"Cross-tapering" seems to be the currently advised plan - where you switch to a new anti-psychotic with overlaps between old and new drug. My doctor recommended it to me when I said I wanted off the Olanz. It is also recommended by this source: http://www.medscape.com/viewarticle/439736_3

Thanks for reading this far, awaiting your replies and advice with hope ;))

Sarah

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I wish I could give you some sage advice, but I quit my zyprexa and pdoc, cold turkey, at the same time, because he refused to look at ANY alternatives for me other than a drug that was making me suicidally depressed because of how utterly exhausted it made me and how much weight i was putting on.

Not overly clever of me, I know.

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Well, I have gone off both of those with no problems. I go on and off Zyprexa, so I have done that more than once. Lamictal should be tapered (in the same manner as how you originally started it) because there is a chance of seizures otherwise. With Zyprexa, I have dropped to a lower dose for a week (15 to 10) and then stopped. You could also do a third step (say, to 5mg) depending on your original dose.

Neither is particularly difficult to get off of, generally.

You seem very anxious about this. If you see a therapist, you might want to discuss your anxiety surrounding medications.

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Do you hope to actually improve your function in some way as a result in going off of the olanzapine? Or is it just that you perceive it as being too strong?

It seems that you wouldn't be taking it for just anxiety, given that you are also taking the lithium and lamotrigine - rather that the anxiolytic effect it might have would be a benefit of that particular drug, which was being prescribed for some other reason - delusions and anxiety are what you mention. If the delusions only occurred during an extreme of mood, then do you and your psychiatrist think this is a good time now to try reducing it?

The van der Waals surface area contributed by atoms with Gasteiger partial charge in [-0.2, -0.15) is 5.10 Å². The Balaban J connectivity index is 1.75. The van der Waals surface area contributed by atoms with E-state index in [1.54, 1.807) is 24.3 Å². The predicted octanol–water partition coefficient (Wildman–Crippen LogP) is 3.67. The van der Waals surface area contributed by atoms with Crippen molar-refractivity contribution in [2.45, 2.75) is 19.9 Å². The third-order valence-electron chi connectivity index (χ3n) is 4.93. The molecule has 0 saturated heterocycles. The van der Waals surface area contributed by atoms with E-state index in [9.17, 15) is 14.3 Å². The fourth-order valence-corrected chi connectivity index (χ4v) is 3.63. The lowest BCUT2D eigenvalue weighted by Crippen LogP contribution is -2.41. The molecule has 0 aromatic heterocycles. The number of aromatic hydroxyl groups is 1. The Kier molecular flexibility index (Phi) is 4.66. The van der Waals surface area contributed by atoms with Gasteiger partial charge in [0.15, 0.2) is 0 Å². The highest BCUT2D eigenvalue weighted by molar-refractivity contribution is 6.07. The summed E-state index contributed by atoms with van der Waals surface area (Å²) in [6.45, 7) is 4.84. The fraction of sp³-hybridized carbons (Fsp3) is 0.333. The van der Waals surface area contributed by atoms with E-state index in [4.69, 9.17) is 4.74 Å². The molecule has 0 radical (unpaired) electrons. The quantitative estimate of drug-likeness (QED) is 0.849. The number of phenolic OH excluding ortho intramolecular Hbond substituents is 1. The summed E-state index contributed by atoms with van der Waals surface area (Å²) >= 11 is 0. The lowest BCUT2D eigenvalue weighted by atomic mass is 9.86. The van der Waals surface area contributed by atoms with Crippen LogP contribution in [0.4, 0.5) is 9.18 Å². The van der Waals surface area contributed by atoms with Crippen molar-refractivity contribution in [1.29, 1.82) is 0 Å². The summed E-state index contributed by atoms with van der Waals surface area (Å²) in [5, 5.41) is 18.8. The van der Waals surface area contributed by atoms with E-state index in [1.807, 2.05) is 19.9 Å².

Olanzapine has been studied in manic-depressive and schizophrenic populations for periods of much longer than 12 weeks. For clinical trials, it may have only gone through the 12 week periods. But you should be able to find a wealth of data for >12 week periods with even the most cursory search.

There is also quite a bit of real-life experience with discontinuation of antipsychotics of all stripes. Sorrel described her method of discontinuing Zyprexa. But, really, antipsychotics have been around for several decades now, and have been started and stopped many a time. My psychiatrist and I have gone through this with several of them. I can, in fact, guarantee you that if you asked her about discontinuing them, she could talk to you knowledgeably about the topic... as can quite a few psychiatrists and psychiatric NPs I know. So you might be pleasantly surprised if you asked around a bit.